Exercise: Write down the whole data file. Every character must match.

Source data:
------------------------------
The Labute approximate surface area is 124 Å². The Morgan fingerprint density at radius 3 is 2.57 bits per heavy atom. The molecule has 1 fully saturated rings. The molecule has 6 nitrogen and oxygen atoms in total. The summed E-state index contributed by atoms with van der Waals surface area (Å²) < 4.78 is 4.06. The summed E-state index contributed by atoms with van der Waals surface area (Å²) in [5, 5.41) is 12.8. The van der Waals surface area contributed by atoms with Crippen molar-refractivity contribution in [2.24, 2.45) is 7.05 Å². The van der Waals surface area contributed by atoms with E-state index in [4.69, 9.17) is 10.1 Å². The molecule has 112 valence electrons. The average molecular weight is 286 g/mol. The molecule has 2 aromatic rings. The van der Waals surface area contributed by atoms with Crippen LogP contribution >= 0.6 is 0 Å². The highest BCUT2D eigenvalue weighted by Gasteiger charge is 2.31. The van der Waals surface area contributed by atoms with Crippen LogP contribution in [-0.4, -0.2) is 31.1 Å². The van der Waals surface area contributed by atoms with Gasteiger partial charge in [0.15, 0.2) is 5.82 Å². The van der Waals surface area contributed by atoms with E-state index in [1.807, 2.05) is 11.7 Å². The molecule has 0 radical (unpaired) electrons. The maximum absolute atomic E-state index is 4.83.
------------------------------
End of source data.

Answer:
The Labute approximate surface area is 124 Å². The Morgan fingerprint density at radius 3 is 2.57 bits per heavy atom. The molecule has 1 fully saturated rings. The molecule has 6 nitrogen and oxygen atoms in total. The summed E-state index contributed by atoms with van der Waals surface area (Å²) < 4.78 is 4.06. The summed E-state index contributed by atoms with van der Waals surface area (Å²) in [5, 5.41) is 12.8. The van der Waals surface area contributed by atoms with Crippen molar-refractivity contribution in [2.24, 2.45) is 7.05 Å². The van der Waals surface area contributed by atoms with E-state index in [4.69, 9.17) is 10.1 Å². The molecule has 112 valence electrons. The average molecular weight is 286 g/mol. The molecule has 2 aromatic rings. The van der Waals surface area contributed by atoms with Crippen LogP contribution >= 0.6 is 0 Å². The highest BCUT2D eigenvalue weighted by Gasteiger charge is 2.31. The van der Waals surface area contributed by atoms with Crippen LogP contribution in [-0.4, -0.2) is 31.1 Å². The van der Waals surface area contributed by atoms with Gasteiger partial charge in [0.15, 0.2) is 5.82 Å². The van der Waals surface area contributed by atoms with E-state index in [1.807, 2.05) is 11.7 Å². The molecule has 0 radical (unpaired) electrons. The maximum absolute atomic E-state index is 4.83.